The importance of a SHOULDER ‘SHRUG’ and why “down and back” may not be the answer

Anyone who has experienced shoulder injury or pain will be aware of the importance of shoulder posture. Scapula (shoulder blade) positioning has a significant impact in reducing the risk of cervical (neck), thoracic and shoulder pain and in improving upper body posture in general.

The oh-so-common instruction to “stand up straight” may still be ringing in your ears from conscientious parental direction, but what does the instruction actually mean and how to know you’re doing it correctly?

In this short post we will cover how to position your shoulder blades correctly and how to strengthen the surrounding muscles, as the first step to achieving efficient upper body posture.

During your Pilates sessions you no doubt will have been cued to slide your shoulder blades “down and back” along the rib cage. The thing to be mindful of, however, is that forcin* your shoulder blades down (depression) can do more harm than good! Here’s why:

Anatomically, forcing downward rotation reduces the sub-acrominal space that the rotator cuff tendons pass through. This causes traction of the neuro-vascular bundle as these structures pass through the thoracic outlet.
The following picture shows the scapula in a ‘downward rotation’ position. Note the gap between the acromion process and the head of the humerus (upper arm bone) is reduced.

As a more sustainable alternative, follow these two shoulder blade movements for more freedom and ease in your shoulder movements

1. Upward rotation, and
2. Posterior tilt.

Ideally, these two movements happen naturally when you elevate your arm, but if they don’t, it can often lead to shoulder pain.

The picture below shows a larger gap between the acromion and the humeral head allowing more room for the rotator cuff tendons to pass through – more towards the ideal alignment that will reduce the chances of injury.


Upward Rotation instructions:

One of the most effective exercises is the simple shrug.
Starting position: Stand up tall with your arms by your side, thumbs pointing forwards or out to the sides.
Action: Lift the shoulder blade gently up and back on a diagonal. You should feel the muscle at the top of the shoulder, your upper trapezius activate.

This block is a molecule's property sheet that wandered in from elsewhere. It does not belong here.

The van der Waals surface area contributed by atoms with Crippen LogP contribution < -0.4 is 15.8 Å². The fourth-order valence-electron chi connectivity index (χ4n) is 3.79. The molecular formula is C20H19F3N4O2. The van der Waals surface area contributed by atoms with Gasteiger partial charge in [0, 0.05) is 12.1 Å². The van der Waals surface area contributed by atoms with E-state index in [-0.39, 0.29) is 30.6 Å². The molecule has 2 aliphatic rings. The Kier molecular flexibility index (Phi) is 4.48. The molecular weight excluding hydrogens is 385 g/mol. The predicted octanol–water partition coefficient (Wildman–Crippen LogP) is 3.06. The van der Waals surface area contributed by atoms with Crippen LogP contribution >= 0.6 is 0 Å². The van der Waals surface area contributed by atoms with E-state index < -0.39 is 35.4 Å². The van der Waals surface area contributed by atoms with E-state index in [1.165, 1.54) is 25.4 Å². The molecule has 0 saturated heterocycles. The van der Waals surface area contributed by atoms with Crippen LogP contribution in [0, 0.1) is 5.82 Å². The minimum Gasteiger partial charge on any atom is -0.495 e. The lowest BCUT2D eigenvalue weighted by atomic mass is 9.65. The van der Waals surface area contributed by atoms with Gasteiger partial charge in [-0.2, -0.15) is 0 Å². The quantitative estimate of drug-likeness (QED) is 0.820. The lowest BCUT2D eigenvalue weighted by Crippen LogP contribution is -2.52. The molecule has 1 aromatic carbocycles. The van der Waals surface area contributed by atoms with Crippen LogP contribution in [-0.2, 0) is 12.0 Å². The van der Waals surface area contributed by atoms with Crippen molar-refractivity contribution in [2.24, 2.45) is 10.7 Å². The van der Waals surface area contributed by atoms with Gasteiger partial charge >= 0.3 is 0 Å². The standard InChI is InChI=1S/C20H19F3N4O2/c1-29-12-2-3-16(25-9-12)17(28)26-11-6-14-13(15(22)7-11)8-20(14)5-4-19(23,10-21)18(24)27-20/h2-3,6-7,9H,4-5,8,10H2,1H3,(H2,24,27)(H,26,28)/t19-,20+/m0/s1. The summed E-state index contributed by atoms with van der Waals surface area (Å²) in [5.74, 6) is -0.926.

Progressions:
• Add a small weight, start with 500g, this can be progressed up to 3 kg.
• Progress to holding the arm at 30 degrees out to the side and your palm facing forwards. This helps to isolate the upper trapezius due to the orientation of the muscle-fibres.
• Your upper trapezius muscle is an endurance muscle, so we want to use endurance reps, 3 x 12-15 reps is sufficient once- twice a day.
HOT TIP: As you perform a shrug, make sure your shoulder blade is moving diagonally back and not coming forwards. You can put your opposite hand fingertips directly onto the muscle, feeling the upper trapezius turn on between the base of the neck and the shoulder.


Posterior Tilt Instructions:
Starting position: In standing with the arm by your side.
Action: Think of an opening of the collar bone or a separation of the collar bone at the front. You should feel the shoulder blades sliding back against the rib cage, without drawing down.

These exercises are perfect for anyone who has rounded shoulders and shoulders that point downward, anyone who has one shoulder that sits lower than the other, or to generally improve shoulder function.

If you would like more information or to book a Physiotherapy consultation with Physiotherapist and Rehab Pilates Instructor at Balance & Control Pilates Studio Sam Ziman, call the Carlton Studio on 9347 9052.

Sam writes a regular blog zimanpilates.com – check it out for more information and ideas

Happy Shrugging

Sam

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